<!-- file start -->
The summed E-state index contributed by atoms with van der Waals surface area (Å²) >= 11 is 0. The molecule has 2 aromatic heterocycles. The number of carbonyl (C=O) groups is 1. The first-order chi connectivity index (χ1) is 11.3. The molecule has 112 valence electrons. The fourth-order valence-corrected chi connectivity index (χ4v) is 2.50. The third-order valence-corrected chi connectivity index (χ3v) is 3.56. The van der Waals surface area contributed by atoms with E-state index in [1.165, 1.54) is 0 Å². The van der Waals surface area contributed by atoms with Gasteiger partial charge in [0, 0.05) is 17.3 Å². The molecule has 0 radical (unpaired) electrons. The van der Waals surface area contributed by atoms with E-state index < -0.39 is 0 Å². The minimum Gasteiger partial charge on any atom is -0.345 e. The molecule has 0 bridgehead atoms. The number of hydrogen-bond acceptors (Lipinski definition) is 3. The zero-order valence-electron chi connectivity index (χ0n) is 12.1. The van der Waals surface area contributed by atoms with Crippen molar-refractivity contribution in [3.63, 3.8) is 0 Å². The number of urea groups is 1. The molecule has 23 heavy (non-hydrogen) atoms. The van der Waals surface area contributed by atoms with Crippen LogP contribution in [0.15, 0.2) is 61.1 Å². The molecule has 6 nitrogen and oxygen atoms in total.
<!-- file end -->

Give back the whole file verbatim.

The summed E-state index contributed by atoms with van der Waals surface area (Å²) >= 11 is 0. The molecule has 2 aromatic heterocycles. The number of carbonyl (C=O) groups is 1. The first-order chi connectivity index (χ1) is 11.3. The molecule has 112 valence electrons. The fourth-order valence-corrected chi connectivity index (χ4v) is 2.50. The third-order valence-corrected chi connectivity index (χ3v) is 3.56. The van der Waals surface area contributed by atoms with E-state index in [1.165, 1.54) is 0 Å². The van der Waals surface area contributed by atoms with Gasteiger partial charge in [0, 0.05) is 17.3 Å². The molecule has 0 radical (unpaired) electrons. The van der Waals surface area contributed by atoms with E-state index < -0.39 is 0 Å². The minimum Gasteiger partial charge on any atom is -0.345 e. The molecule has 0 bridgehead atoms. The number of hydrogen-bond acceptors (Lipinski definition) is 3. The zero-order valence-electron chi connectivity index (χ0n) is 12.1. The van der Waals surface area contributed by atoms with Crippen molar-refractivity contribution in [3.63, 3.8) is 0 Å². The number of urea groups is 1. The molecule has 23 heavy (non-hydrogen) atoms. The van der Waals surface area contributed by atoms with Crippen LogP contribution in [0.15, 0.2) is 61.1 Å². The molecule has 6 nitrogen and oxygen atoms in total.